More than just risk: LGBTQIA+ young people use social media to sustain and make sense of family relationships
Much of World Pride has been about the visibility of LGBTQIA+ people. This is important to affirming who we are, our place in the world, and celebrating ourselves as LGBTQIA+ individuals. Social media offers new opportunities to be visible, and many people have shared their celebrations of Pride during this time. However, not everyone.
Our new research shows that LGBTQIA+ young people are deciding what to post on social media sites with their families in mind, to foster and maintain ties with them.
We conducted focus groups and interviews with 65 LGBTQIA+ people aged 16 to 30, across all state and territories in Australia. These young people identified with a diverse range of sexualities and gender identities, and came from multiple ethnic backgrounds.
Family as risk?
Studies to date on LGBTQIA+ online experiences have often spoken about the family in terms of “risk”. LGBTQIA+ people may inadvertently be “outed” to family, and their gender or sexuality accidently revealed online.
However, our study found that for certain young people, social media sites, like Facebook and Instagram, are actually spaces to maintain ties with family and care for them. This affects how they manage (or curate) their online social media spaces.
New research (by the lead author of this article) suggests considerations about family are more important than often thought to LGBTQIA+ people. Often, the idea of homophobic families means little consideration has been given to how families can be important to LGBTQIA+ people’s lives and identities.
‘I don’t want my family to cop anything’
One of our respondents, a 17-year-old bisexual cis-gender male, explained he is not open about his sexuality on Facebook. He stated he did not want to strain relationships with family-friends who had known him since he was a child. He explained:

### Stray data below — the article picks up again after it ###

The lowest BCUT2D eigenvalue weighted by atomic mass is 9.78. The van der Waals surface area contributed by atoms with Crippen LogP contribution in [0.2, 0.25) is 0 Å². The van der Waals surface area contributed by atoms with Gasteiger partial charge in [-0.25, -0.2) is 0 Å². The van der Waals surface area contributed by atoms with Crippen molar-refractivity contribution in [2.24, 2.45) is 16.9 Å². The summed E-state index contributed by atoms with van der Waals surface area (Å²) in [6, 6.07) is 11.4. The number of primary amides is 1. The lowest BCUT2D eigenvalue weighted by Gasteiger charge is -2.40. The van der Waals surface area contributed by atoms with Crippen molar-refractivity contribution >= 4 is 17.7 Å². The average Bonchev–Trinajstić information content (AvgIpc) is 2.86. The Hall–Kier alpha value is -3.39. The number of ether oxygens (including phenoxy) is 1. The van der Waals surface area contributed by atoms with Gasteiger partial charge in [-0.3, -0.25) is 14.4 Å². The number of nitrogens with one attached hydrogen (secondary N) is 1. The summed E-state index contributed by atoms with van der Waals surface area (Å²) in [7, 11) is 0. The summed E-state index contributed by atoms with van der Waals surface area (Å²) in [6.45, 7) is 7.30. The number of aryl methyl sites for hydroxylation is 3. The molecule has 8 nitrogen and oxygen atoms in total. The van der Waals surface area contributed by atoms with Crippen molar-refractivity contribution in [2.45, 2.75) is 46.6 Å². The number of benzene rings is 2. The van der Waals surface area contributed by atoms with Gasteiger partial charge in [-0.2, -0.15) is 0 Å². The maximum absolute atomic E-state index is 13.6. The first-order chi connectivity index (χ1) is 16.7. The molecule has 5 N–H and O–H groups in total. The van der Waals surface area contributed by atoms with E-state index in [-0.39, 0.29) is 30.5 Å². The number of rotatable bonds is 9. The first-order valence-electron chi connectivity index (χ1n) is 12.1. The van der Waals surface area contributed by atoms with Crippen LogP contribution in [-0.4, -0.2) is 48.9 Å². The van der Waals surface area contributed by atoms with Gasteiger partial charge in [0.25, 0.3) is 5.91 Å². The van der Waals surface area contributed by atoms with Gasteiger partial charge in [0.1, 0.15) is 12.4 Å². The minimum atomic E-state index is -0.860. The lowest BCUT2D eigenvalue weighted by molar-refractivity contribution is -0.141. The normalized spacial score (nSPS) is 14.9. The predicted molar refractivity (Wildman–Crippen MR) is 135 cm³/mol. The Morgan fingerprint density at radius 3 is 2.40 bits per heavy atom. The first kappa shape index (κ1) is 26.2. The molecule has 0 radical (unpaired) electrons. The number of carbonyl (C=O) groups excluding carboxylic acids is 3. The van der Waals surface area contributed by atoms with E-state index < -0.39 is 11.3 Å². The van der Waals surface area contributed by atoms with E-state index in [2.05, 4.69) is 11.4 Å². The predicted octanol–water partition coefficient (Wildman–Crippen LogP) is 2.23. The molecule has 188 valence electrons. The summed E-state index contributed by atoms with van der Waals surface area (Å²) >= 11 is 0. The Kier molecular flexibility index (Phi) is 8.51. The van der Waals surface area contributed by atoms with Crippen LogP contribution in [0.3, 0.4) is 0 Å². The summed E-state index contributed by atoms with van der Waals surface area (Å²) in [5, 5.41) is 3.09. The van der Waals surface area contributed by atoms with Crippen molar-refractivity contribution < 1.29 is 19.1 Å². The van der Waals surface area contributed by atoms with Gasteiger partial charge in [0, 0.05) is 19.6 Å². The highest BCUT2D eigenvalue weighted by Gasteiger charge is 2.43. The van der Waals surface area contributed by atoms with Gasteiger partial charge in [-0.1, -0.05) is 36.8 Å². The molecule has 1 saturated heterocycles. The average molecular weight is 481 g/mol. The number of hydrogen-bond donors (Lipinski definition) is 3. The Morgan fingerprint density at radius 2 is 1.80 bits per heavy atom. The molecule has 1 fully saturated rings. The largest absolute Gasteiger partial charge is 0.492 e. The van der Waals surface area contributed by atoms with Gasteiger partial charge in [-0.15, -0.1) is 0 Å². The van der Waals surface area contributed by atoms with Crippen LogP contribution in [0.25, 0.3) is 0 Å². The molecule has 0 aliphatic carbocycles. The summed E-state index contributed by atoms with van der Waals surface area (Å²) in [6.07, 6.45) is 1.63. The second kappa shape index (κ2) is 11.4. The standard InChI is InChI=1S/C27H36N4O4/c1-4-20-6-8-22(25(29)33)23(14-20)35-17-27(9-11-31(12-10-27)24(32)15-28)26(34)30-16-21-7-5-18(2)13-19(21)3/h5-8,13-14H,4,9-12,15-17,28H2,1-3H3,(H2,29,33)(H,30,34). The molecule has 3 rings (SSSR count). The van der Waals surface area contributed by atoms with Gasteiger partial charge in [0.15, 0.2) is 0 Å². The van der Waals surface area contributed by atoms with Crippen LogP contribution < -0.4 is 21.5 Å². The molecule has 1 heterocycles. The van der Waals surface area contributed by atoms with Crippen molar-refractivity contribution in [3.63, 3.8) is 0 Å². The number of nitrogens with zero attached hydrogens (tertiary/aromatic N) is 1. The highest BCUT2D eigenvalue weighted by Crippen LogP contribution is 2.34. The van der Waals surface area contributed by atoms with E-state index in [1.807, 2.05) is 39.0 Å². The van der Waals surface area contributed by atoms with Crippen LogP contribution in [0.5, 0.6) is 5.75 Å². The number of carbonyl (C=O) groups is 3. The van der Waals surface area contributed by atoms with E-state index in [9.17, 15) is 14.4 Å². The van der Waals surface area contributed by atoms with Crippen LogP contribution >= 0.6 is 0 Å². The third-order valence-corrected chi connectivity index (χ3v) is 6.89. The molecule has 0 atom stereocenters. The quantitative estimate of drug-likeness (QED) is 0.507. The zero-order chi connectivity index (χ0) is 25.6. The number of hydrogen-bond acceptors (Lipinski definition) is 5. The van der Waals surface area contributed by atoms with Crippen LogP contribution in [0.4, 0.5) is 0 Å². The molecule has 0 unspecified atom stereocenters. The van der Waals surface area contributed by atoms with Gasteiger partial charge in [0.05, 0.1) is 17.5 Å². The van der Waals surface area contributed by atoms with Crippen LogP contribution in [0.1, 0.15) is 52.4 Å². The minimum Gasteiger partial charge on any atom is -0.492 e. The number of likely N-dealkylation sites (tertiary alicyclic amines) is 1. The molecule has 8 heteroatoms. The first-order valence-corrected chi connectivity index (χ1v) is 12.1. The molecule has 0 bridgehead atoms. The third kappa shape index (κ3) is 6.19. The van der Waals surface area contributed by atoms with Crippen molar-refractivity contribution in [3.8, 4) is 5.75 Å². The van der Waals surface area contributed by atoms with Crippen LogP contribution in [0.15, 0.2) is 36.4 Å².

If I was to come out or whatever it wouldn’t just affect me […] I wouldn’t want my family to cop anything for that um, either.
A 17-year-old trans man had a similar reason for not being open about his gender on the same platform. He told us:
[…] mum’s struggling with it anyway. And if it [my gender identity] was more out, out to the rest of the family and the world, I reckon she’d struggle a lot more.
For these LGBTQIA+ young people, being invisible and intentionally not sharing information about their gender and/or sexuality means they curate social media spaces that protect their loved ones.
Learning about how to navigate family relationships
Social media sites were also discussed as providing valuable information on how to navigate family relationships when one has a diverse sexuality and/or gender identity. This information can come from peers who share their experiences.
For instance, a 29-year-old bisexual non-binary respondent explained they are not out to their family but have plans to come out in the next year. Reading people’s experiences on Facebook helped them understand other people’s coming out experiences, and provided valuable information on what to expect, and “how to navigate it as well”.
What needs to be done?
Social media platforms are important to LGBTQIA+ young people. They are spaces where careful curation is about sustaining family relationships, and exploring and learning about family. They can be harnessed for their potential as support.
Services and practitioners, such as counsellors, psychologists and LGBTQIA+ organisations could:
- Ensure LGBTQIA+ young people have the digital literacy to carefully navigate social media spaces, so that they can sustain ties and care for families.
- Suggest online peer spaces and groups, such as Facebook groups, to help individuals find valuable information on navigating complicated family relationships, and to access support from others. This requires ensuring young people understand the risks of joining such groups from their individual accounts.
Social media platforms also need to better understand that privacy and hiding information play an important role in maintaining offline relationships. There are increasing resources to support LGBTQIA+ young people online, but there can be greater focus on family relationships in this context.
The results of this study show us that LGBTQIA+ young people use social media to sustain and make sense of family relationships. This can be about love, care, and concern for family, and the nurturing of ties.
When viewed this way, online spaces are not simply about danger and risk, from family, but they are complicated sites shaped by feelings and attachments. In other words, the family is “not something that is simply curated against, but rather something that is curated for”.
We would do well to remember that being visible and invisible during events like World Pride has a lot to do with this.